World Polio Day 2016
World Polio Day is held on 24th October every year across the world to commemorate the month in which Dr. Jonas Salk was born, who was first to develop a vaccine against polio. The introduction of polio vaccination led to reduction of polio by 99% worldwide.
According to WHO, 1 in 200 infections lead to irreversible paralysis. Among those paralysed, 5% to 10% die when their breathing muscles become immobilized. Polio cases have decreased by over 99% since 1988, from an estimated 3,50,000 cases then, to 74 reported cases in 2015. The reduction is the result of the global effort to eradicate the disease.
All we need to know Key facts about Polio
• Polio is a viral infection which is contagious in nature and in most severe cases causes difficulty in breathing and irreversible paralysis.
• It is caused by a wild polio virus.
• The virus is transmitted by person-to-person spread mainly through the faecal-oral route or, less frequently, by a common vehicle (e.g. contaminated water or food) and multiplies in the intestine.
• It mainly affects children under 5 years of age.
• As long as a single child remains infected from polio, children in all the countries are at a risk of contracting polio.
• Polio can only be prevented as it has no cure .Polio vaccine with scheduled doses can protect a child for lifetime.
• Two types of vaccines protect against polio-One is live attenuated oral vaccine which is given orally and the other one is inactivated poliovirus vaccine which is injected in leg or arm depending on patient's age.
Symptoms of Polio
• Sore throat
• Pain or stiffness in the neck, back, arms or legs
• Muscle weakness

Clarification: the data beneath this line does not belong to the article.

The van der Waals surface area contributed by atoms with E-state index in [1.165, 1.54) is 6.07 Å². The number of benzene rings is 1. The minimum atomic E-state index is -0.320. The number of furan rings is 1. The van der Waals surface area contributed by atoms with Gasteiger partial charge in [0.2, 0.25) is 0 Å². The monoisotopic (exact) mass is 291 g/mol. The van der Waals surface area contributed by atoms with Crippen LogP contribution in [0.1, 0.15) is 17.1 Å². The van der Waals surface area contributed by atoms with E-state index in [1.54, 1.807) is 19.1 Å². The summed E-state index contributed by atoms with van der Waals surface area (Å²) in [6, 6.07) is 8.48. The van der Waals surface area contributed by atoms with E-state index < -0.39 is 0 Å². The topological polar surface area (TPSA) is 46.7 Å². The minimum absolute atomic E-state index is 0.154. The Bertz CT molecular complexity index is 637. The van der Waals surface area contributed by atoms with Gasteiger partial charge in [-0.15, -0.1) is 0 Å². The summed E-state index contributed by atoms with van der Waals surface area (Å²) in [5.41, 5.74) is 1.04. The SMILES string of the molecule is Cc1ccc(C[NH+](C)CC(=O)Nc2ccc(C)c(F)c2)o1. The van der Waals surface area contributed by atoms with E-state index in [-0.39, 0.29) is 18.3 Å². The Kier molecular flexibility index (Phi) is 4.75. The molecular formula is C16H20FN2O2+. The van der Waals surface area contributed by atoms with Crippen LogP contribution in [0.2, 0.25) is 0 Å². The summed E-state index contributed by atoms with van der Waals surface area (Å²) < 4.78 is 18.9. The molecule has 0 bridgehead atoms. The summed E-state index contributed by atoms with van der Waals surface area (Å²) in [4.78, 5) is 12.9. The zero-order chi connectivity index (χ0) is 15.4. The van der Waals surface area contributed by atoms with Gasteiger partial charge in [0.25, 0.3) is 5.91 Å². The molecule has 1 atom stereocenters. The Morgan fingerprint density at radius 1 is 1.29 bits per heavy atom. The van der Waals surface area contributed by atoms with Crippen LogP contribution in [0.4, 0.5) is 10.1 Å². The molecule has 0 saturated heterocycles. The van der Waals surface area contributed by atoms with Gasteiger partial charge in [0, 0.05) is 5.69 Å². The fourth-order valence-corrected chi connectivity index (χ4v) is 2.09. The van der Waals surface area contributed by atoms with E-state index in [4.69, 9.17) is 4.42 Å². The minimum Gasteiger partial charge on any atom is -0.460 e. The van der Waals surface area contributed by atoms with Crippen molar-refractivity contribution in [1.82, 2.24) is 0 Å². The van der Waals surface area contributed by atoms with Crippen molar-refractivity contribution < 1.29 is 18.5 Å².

These symptoms will last for up to about 10 days of infection.
Severe symptoms include meningitis (infection of brain and spinal cord) and irreversible paralysis of legs or arms which occurs in 1 out of 200 infections.
Risk factors for paralysis in Polio
• Poor immunity
• Tonsillectomy (surgical removal of tonsils)
• Intramuscular injections
Prevention of Polio
As there is no cure for polio; it can only be prevented through immunization. Polio vaccine, given multiple times as per prescribed schedule, protects a child for the lifetime. There are two types of vaccine that can protect against polio-Inactivated poliovirus vaccine (IPV) and live attenuated oral poliovirus vaccine (OPV). Oral vaccine is given orally and the other one is inactivated poliovirus vaccine, which is injected in leg or arm depending on patient's age.
Dose of Polio Vaccine
OPV (Oral Polio Vaccine) 5 doses; 1st dose at birth, three primary doses at 6,10 and 14 weeks and one booster dose at 16-24 months of age. A new introduction in the year 2016 is Injectable Inactivated Polio Vaccine (IPV) which is given as an additional dose along with 3rd dose of OPV.